Air pollution hurts lung cancer patients most: study

A population-based study of lung cancer patients in California has shown that exposure to air pollutants nitrogen dioxide, ozone and airborne particles was associated with an increased risk of early death. Those living in areas with high levels of nitrogen dioxide (NO2) and particulate matter (both PM10 and PM2.5), especially those with lung cancer, live less, according to a study published in the journal Thorax.

Higher exposure to the pollutants nitrogen dioxide, ozone and airborne particles was associated with an increased risk of early death.

The association was strongest in patients with early stage disease, particularly adenocarcinoma, which accounts for 80 percent of lung cancer cases, the researchers said.

Researchers led by Sandrah Eckel of the department of preventive medicine at the University of Southern California in Los Angeles, analysed data from more than 352,000 people in California who were diagnosed with lung cancer between 1988 and 2009.

The researchers tracked the health outcomes of the sample population, whose details had been entered into the US California Cancer Registry, up until the end of 2011. They mapped participants' exposure to air pollutants to their residences using data from US Environmental Protection Agency's air quality monitoring stations.

Lung cancer is of several types and survival rates differ depending on when it is diagnosed. For patients with early stage disease, average survival time was shortest for those with small and large cell cancers (around 1.5 years) and longest for those with adenocarcinoma (around 5 years).

Almost half of the study participants (45.4 per cent) lived more than 1,500 metres away from a major interstate motorway. Less than 10 per cent lived within a 300 metre radius of one.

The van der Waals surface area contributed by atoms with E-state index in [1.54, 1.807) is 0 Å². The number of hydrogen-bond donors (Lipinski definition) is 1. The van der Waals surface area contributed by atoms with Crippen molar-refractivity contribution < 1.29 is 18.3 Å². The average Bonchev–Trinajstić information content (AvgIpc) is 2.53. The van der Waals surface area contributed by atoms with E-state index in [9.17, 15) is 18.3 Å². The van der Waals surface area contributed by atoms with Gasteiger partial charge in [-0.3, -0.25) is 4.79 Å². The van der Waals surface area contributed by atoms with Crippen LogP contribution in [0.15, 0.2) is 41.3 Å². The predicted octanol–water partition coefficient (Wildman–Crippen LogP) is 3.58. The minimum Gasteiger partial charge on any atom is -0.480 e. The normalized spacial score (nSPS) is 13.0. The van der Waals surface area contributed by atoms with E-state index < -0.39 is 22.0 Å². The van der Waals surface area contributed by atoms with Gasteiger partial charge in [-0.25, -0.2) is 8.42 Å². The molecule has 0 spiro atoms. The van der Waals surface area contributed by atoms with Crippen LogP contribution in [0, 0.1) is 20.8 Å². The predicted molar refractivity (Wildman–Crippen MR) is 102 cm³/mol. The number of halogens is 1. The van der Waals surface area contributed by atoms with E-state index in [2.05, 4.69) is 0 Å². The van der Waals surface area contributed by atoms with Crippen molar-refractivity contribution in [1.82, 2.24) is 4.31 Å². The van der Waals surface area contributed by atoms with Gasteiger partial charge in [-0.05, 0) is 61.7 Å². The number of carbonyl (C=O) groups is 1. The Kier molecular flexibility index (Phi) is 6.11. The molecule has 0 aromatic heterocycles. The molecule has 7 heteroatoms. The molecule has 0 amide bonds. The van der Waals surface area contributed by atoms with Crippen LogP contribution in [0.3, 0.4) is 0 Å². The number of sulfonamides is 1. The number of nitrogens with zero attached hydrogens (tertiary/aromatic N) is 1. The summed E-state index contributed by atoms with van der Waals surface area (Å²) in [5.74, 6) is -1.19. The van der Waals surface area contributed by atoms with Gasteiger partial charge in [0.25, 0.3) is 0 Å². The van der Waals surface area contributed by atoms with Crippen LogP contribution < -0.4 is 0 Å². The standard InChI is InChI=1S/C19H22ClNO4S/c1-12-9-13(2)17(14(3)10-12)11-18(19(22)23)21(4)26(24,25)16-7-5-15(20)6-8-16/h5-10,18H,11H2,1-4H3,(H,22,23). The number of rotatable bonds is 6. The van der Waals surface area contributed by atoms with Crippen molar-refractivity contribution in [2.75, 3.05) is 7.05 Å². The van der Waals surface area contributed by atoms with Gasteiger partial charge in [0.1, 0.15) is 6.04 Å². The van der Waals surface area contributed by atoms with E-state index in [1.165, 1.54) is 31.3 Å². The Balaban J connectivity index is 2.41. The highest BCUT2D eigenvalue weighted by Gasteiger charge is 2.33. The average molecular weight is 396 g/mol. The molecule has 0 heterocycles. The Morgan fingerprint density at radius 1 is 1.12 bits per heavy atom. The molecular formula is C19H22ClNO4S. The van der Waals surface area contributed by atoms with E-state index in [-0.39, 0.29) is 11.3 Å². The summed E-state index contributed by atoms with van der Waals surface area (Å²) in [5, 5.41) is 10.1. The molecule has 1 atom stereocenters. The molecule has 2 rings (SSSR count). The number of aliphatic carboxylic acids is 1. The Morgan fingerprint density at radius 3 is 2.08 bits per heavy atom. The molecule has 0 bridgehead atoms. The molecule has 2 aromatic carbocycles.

After taking account of these, and other potentially influential factors, the calculations showed that higher exposures to each of the four pollutants were associated with a correspondingly heightened risk of death and shorter average and 5-year survivals.

But the magnitude of heightened risk was greatest for patients with early stage disease, among whom average survival was 2.4 years for those with high PM2.5 exposure (at least 16 ug/m3) and 5.7 years for those with low exposure (less than 10 ug/m3), for example.

Overall, for patients with early stage disease, risk of death from any cause was 30 per cent greater for NO2; 26 pe cent greater for PM10; and 38 per cent greater for PM2.5. The impact of exposure to O3 was small (4 per cent).

As might be expected, survival rates of patients with advanced adenocarcinoma case was poor, irrespective of exposure to pollutants.

Besides pollution, there could be other potentially important risk factors such as an individual's lifestyle, smoking status, and alcohol intake; and the inability to capture road traffic pollution.

These are not part of the study and hence no firm conclusions can be drawn about cause and effect.